Globular Cluster NGC 288

NGC 288
NGC 288: Image taken with the Hubble Space Telescope [368]


The globular cluster NGC 288 was first sighted on October 27, 1785 by the German-British astronomer Wilhelm Herschel with its 18.7 inch reflector. The cluster is a very loose association with a Shapley – Sawyer concentration class of X. [196, 277]

Physical Properties

Like most globular clusters, NGC 288 is in an elliptical orbit around the galactic center, from which it is currently at a distance of 12 kpc (approx. 39'000 light years). The distance to us is only 8.5 kpc (approx. 27'000 light years). This orbit takes him through the galactic bulge and every time he passes it he loses stars. This creates a tidal tail on both sides of the cluster, which, however, due to the orbit and the position of the cluster in the apocenter, can hardly be made out from the earth. [369, 370, 371]

The different colors and brightnesses of the stars that can be seen in Fig. 1 tell the story of how they developed differently within the cluster. The many weaker points of light are normal stars with low mass, which fuse hydrogen to helium in the same way as our sun does. The brighter stars are divided into two classes: The yellow are red giants, which are in a later stage of their life and are now bigger, cooler and brighter. The bright blue stars are even more massive stars and are powered inside by the fusion of helium. Stars in a globular cluster all form at about the same time from the same gas cloud and are usually very old: 10 to 12 billion years. It is assumed that the stars in less dense clusters can develop differently. [368]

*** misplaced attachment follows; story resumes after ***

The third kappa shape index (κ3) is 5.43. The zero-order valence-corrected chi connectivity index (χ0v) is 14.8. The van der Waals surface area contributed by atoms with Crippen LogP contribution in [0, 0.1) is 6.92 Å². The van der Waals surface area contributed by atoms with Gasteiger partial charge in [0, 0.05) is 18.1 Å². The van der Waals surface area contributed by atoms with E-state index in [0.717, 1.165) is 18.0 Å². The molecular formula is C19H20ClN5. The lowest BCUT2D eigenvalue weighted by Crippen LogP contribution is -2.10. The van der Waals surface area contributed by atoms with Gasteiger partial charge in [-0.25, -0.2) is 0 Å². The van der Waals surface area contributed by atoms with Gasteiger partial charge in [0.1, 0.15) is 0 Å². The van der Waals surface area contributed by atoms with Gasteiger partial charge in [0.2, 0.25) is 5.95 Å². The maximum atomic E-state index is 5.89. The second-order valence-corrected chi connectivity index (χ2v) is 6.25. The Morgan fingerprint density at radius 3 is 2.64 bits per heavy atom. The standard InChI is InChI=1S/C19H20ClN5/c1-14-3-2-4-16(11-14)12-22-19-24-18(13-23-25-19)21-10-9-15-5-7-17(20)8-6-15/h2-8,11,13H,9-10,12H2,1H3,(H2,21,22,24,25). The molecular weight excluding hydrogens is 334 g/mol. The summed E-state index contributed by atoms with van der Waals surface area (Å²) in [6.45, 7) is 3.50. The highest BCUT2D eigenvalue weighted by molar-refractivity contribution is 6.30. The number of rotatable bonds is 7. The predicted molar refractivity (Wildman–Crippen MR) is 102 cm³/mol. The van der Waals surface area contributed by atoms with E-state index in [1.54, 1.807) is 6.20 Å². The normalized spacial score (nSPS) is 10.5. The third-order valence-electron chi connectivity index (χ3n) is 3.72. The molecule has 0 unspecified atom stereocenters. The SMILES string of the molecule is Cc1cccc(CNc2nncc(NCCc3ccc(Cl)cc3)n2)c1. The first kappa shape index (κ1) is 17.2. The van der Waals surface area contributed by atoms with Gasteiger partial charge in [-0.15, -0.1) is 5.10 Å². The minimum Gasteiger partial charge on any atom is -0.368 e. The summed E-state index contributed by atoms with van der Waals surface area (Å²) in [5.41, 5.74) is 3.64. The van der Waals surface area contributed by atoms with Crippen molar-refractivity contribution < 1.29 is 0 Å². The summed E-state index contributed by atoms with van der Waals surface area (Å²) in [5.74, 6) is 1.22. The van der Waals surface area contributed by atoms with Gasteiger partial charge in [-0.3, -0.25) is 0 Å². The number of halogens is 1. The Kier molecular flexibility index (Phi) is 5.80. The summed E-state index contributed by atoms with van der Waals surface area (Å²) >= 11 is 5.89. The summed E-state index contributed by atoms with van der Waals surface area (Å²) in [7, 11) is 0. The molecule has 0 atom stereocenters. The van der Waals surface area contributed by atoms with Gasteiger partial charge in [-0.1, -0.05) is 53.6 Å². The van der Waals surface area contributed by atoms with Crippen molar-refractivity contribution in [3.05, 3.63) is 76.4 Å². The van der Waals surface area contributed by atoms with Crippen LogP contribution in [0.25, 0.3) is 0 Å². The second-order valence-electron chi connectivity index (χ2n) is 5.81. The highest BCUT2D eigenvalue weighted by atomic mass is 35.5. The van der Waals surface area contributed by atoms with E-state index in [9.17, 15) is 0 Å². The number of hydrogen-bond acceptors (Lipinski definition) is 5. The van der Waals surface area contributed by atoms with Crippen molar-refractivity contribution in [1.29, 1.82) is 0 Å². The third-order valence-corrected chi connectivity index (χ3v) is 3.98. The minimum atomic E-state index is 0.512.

«Revised New General Catalogue and Index Catalogue» Dr. Wolfgang Steinicke, 2021 [277]
DesignationNGC 288
TypeGCL (X)
Right Ascension00h 52m 45.5s
Declination-26° 35' 51"
Diameter13.00 arcmin
Visual magnitude8.1 mag
Dreyer Descriptionglobular, B, L, lE, st 12…16
IdentificationESO 474-SC37, GCL 2

Finder Chart

The globular cluster NGC 288 is located in the constellation Sculptor, about 2 ° southeast of the well-known Silver Dollar (NGC 253). Due to its southern location of -26.5° declination, it is only clearly visible in Central Europe from September to November.

Chart NGC 288
Chart created using SkySafari 6 Pro and STScI Digitized Sky Survey. [149, 160]


149SkySafari 6 Pro, Simulation Curriculum;
160The STScI Digitized Sky Survey;
196Celestial Atlas by Curtney Seligman; (2020-12-28)
277«Historische Deep-Sky Kataloge» von Dr. Wolfgang Steinicke; (2021-02-17)
368Family of stars breaking up; (2021-05-30)
369«The globular cluster NGC 288» Alcaino, G.; Astronomy and Astrophysics, Suppl. Ser., Vol. 21, p. 15 (1975); Bibcode:1975A&AS...21...15A
370«On the extended stellar structure around NGC 288» Andrés E. Piatti; Monthly Notices of the Royal Astronomical Society, Volume 473, Issue 1, January 2018, Pages 492–497; DOI:10.1093/mnras/stx2471
371«Rediscovering the tidal tails of NGC 288 with Gaia DR2» Kaderali, Shaziana; Hunt, Jason A. S.; Webb, Jeremy J.; Price-Jones, Natalie; Carlberg, Raymond; Monthly Notices of the Royal Astronomical Society: Letters, Volume 484, Issue 1, p.L114-L118; March 2019; arXiv:1809.04108; DOI:10.1093/mnrasl/slz015